• Shred documents that contain your credit card details before discarding them. A friend of mine had someone who went through his paper trash at the office and the person apparently found a credit card transaction receipt in there. When my friend received his billing statement, he saw several online transactions charged to his account. He never discovered who the thief was.
  • Report lost or stolen cards immediately. This also means that you should know the 24-hour phone hotline of your credit card company.

What more can you add to the list?

Furthermore, the Philippine Department of Trade and Industry, in cooperation with the Credit Card Association of the Philippines, would like to inform consumers of Department Administrative Order No. 10, Series of 2006 which states some of our rights as credit card users. They are:

  • Merchants are NOT ALLOWED to give surcharge or additional charges to the consumer when paying with a credit card.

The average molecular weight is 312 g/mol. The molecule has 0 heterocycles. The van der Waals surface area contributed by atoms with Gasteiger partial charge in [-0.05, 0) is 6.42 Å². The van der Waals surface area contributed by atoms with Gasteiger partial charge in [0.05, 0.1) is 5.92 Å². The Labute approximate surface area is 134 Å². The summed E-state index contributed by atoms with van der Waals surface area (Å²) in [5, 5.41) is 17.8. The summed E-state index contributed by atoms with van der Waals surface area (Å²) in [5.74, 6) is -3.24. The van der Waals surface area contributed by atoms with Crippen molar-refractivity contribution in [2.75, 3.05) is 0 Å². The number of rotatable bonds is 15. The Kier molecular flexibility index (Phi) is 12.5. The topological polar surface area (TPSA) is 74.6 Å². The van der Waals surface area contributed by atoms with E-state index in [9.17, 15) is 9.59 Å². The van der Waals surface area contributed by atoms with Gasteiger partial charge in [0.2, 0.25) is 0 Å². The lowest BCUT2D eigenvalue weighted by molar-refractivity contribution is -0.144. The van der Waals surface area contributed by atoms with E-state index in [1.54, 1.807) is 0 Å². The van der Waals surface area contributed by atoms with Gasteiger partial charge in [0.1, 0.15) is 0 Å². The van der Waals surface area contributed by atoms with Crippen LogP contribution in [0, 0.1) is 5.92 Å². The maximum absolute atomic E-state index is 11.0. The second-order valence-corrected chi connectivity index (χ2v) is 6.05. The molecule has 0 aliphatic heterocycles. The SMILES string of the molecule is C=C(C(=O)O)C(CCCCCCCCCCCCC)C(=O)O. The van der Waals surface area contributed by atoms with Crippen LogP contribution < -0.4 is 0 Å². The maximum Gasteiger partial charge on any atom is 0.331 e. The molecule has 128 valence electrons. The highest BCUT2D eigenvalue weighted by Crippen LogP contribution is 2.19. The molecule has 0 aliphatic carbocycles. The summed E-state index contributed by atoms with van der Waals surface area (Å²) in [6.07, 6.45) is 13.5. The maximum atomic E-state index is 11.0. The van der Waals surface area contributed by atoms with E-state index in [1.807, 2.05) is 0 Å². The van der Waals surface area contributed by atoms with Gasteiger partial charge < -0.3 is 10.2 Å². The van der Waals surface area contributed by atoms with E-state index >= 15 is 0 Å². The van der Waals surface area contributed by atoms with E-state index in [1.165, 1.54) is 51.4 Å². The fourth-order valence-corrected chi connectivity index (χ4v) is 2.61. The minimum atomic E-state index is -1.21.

• Stores should display ONLY ONE PRICE for their products and services.
  • The amount indicated on the price tags should already incorporate the value added tax or V.A.T. INCLUSIVE.

Unfortunately, some stores have found a loophole to this law by just displaying the credit card price and “offering discounts” for cash purchases. Although we cannot really do anything about it, some retailers do explicitly disobey the above mentioned rules.

Personally, whenever I see such violations and I’m really planning to use my credit card to purchase an item in the store, I usually talk to the manager and inform them of their offense. In a number of instances, I was able to get the “cash price” charged to my credit card. It really pays to be often assertive of your rights as a consumer.

How about you? What are your thoughts on this? Kindly share them below.

Don’t miss my next article about credit cards and stay up to date with other posts about business and personal finance by subscribing to Ready To Be Rich.

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  1. waaah credit cards!!! allergic na ako dyan!

    nway, thanks for dropping by my blog, fitz. oo nga, sana next time we’ll find time to talk about life Ãœ naks, ang drama! hehehe!

    happy holiday! walang pasok ngaun. gym ka?

  2. great tips!